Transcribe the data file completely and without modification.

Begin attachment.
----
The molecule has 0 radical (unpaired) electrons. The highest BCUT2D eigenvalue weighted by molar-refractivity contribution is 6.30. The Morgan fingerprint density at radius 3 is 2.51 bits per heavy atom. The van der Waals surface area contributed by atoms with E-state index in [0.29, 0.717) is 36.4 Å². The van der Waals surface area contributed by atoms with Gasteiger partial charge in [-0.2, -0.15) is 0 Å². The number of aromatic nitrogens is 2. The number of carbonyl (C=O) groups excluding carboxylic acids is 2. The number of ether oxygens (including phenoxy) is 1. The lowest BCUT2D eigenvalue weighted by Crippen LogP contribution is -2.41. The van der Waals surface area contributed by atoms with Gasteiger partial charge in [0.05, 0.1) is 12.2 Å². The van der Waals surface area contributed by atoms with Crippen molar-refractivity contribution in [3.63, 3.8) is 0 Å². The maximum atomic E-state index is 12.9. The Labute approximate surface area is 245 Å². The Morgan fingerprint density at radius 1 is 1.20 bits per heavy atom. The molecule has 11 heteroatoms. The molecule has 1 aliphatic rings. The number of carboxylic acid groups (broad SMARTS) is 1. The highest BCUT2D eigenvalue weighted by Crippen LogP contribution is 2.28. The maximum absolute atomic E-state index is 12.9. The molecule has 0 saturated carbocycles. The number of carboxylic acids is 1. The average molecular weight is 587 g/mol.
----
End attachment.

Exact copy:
The molecule has 0 radical (unpaired) electrons. The highest BCUT2D eigenvalue weighted by molar-refractivity contribution is 6.30. The Morgan fingerprint density at radius 3 is 2.51 bits per heavy atom. The van der Waals surface area contributed by atoms with E-state index in [0.29, 0.717) is 36.4 Å². The van der Waals surface area contributed by atoms with Gasteiger partial charge in [-0.2, -0.15) is 0 Å². The number of aromatic nitrogens is 2. The number of carbonyl (C=O) groups excluding carboxylic acids is 2. The number of ether oxygens (including phenoxy) is 1. The lowest BCUT2D eigenvalue weighted by Crippen LogP contribution is -2.41. The van der Waals surface area contributed by atoms with Gasteiger partial charge in [0.05, 0.1) is 12.2 Å². The van der Waals surface area contributed by atoms with Crippen molar-refractivity contribution in [3.63, 3.8) is 0 Å². The maximum atomic E-state index is 12.9. The Labute approximate surface area is 245 Å². The Morgan fingerprint density at radius 1 is 1.20 bits per heavy atom. The molecule has 11 heteroatoms. The molecule has 1 aliphatic rings. The number of carboxylic acid groups (broad SMARTS) is 1. The highest BCUT2D eigenvalue weighted by Crippen LogP contribution is 2.28. The maximum absolute atomic E-state index is 12.9. The molecule has 0 saturated carbocycles. The number of carboxylic acids is 1. The average molecular weight is 587 g/mol.